By David Moore
For his new role as associational mission strategist for Taylor Baptist Association in Perry, Florida, Henry Cannington is leaning on his 30-plus years of experience as a pastor.
But instead of ministering to members of his congregation, as he has for the past 30 years at Corinth Baptist Church in Lake Park, Georgia, he’s now ministering to pastors of the 18 Baptist churches in the north Florida association.
“It’s like being a pastor to the pastors in one sense,” he said. “I should be a catalyst to encourage those pastors, to assist those pastors, to disciple them and train them, helping them to fulfill the Great Commission. When I look at it, I have a responsibility to the church as well as to the pastors within the association.”
In his position now for just over a month, Cannington is enjoying the new role and getting to know all the pastors. He and his wife, Anne, even jumped in to help one of the pastors whose church hosted a trunk-or-treat event in October when a similar community event had been canceled.
He meets with three pastors each week and has also been preaching at a different church almost every Sunday since he started. Typically, he would be visiting different churches every Sunday morning and evening as well as on Wednesday evenings. But due to COVID-19, many churches are only holding Sunday morning services.
Cannington referenced the biblical story of Paul in Acts 20 who pulls together the elders in Ephesus, working and sharing with them to protect the church.
“The church was edified, and it multiplied. Those are the two words that stand out,” he said. “That’s part of what I do as an associational mission strategist, to help the churches maintain doctrinal integrity, but also what I like to call evangelical intensity. Because that’s what it’s all about — working together to reach this world.”
In his role as pastor, Cannington worked with many young men from his congregation who felt God’s call on their life to become pastors. He hopes to start a similar emphasis in the association.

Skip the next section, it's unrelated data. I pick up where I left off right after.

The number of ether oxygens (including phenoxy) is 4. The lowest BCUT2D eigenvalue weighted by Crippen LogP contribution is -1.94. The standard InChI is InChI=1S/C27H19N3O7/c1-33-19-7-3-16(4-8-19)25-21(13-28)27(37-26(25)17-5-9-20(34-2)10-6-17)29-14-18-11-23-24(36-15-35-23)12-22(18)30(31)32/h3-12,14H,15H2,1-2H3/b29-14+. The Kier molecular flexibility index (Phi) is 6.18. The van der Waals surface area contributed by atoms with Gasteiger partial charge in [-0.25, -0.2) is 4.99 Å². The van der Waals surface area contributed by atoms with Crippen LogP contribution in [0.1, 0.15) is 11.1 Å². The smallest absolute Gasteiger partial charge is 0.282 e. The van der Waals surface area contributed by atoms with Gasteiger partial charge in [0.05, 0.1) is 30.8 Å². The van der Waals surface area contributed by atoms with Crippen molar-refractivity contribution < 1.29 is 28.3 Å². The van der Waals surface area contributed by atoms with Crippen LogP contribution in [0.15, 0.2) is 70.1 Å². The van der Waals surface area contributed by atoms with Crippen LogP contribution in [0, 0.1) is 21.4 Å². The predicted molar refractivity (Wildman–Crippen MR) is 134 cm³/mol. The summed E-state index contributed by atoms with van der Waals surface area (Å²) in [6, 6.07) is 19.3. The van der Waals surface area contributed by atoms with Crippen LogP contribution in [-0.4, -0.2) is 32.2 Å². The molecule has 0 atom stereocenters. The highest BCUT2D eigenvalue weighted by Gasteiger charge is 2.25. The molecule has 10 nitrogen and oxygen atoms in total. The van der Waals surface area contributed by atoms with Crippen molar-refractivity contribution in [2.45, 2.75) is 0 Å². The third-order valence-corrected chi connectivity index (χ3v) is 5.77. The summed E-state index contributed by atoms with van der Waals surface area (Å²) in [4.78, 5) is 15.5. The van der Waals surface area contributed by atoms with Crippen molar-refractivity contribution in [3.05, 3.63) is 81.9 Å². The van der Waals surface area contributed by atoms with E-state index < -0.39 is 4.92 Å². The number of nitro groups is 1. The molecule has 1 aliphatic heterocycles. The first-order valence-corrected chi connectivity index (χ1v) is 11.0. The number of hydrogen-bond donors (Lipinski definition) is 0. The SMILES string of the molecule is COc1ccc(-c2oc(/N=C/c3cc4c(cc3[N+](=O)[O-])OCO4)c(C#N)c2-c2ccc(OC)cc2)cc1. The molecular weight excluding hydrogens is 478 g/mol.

“I feel like another responsibility for the association is discipling these young guys, nurturing them, equipping them for the work of the ministry,” he said. “I’m jumping in there to help them, to plug them into going to the Baptist College of Florida,” located in Graceville. “I have a massive library that will help them.”
Helping these pastors train up younger pastors can help these churches reach the next generation, Cannington said. It can be like Elisha and Elijah, passing the baton.
“God didn’t command us to pray for more members, he told us to pray for more laborers, more ministers,” he said. “If you have more ministers, you’re going to reach more people, therefore you’ll have more members.”
With the heart of a church planter, Cannington sees the projected growth of Steinhatchee and Keaton Beach, both located on the Gulf of Mexico along Florida’s Big Bend region, as two areas ripe for new churches.
“Just like a pastor looks to create new units in Sunday School — like a young adult class — you’re constantly looking for a group of people who are not being ministered to. Then you can start another church to reach them.”
Prayer ministry should also be an important part of any church, he says, citing Acts 4 when the early church began to pray with boldness.
“The kind of church that God blesses is one that has an amazing prayer life,” he said. “If we have that prayer life where we’re tapped into God and then we’re working together following God’s leadership, He promised us that He’d give us power.”
Cannington was set to retire in October with plans for he and his wife to travel to different areas and help struggling churches. But God had bigger plans.
“What excites me so much was that before I was just in my church. But now I can have an effect on 18 churches,” he said. “This is a combination of helping out some struggling churches and revitalization, but also starting churches and seeing revival take place.”
EDITOR’S NOTE — This article was originally published by the Florida Baptist Witness. To read more articles like this on Florida Baptists, visit flbaptist.org. This article also appears in TAB News, a digital regional Baptist publication. For more information or to subscribe to the TAB News app, visit tabonline.org/TAB-News-app.
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